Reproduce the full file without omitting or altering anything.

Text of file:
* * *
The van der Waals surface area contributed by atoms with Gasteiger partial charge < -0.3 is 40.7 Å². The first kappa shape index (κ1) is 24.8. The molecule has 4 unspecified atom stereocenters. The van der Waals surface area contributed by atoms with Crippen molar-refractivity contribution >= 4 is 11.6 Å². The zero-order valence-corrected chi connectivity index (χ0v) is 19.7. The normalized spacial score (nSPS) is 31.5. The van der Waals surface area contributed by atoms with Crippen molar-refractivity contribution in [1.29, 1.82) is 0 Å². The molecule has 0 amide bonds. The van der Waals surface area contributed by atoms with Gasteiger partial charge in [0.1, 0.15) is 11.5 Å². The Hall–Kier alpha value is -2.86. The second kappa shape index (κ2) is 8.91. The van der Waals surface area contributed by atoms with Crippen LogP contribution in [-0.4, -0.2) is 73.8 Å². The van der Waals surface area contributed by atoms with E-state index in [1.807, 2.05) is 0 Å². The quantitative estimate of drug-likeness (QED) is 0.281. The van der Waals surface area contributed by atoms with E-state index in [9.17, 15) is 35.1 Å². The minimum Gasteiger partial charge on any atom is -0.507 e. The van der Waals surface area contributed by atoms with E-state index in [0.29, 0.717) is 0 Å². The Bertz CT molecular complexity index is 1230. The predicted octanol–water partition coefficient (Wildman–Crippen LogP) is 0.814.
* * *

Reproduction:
The van der Waals surface area contributed by atoms with Gasteiger partial charge < -0.3 is 40.7 Å². The first kappa shape index (κ1) is 24.8. The molecule has 4 unspecified atom stereocenters. The van der Waals surface area contributed by atoms with Crippen molar-refractivity contribution >= 4 is 11.6 Å². The zero-order valence-corrected chi connectivity index (χ0v) is 19.7. The normalized spacial score (nSPS) is 31.5. The van der Waals surface area contributed by atoms with Crippen molar-refractivity contribution in [1.29, 1.82) is 0 Å². The molecule has 0 amide bonds. The van der Waals surface area contributed by atoms with Gasteiger partial charge in [0.1, 0.15) is 11.5 Å². The Hall–Kier alpha value is -2.86. The second kappa shape index (κ2) is 8.91. The van der Waals surface area contributed by atoms with Crippen LogP contribution in [-0.4, -0.2) is 73.8 Å². The van der Waals surface area contributed by atoms with E-state index in [1.807, 2.05) is 0 Å². The quantitative estimate of drug-likeness (QED) is 0.281. The van der Waals surface area contributed by atoms with E-state index in [9.17, 15) is 35.1 Å². The minimum Gasteiger partial charge on any atom is -0.507 e. The van der Waals surface area contributed by atoms with E-state index in [0.29, 0.717) is 0 Å². The Bertz CT molecular complexity index is 1230. The predicted octanol–water partition coefficient (Wildman–Crippen LogP) is 0.814.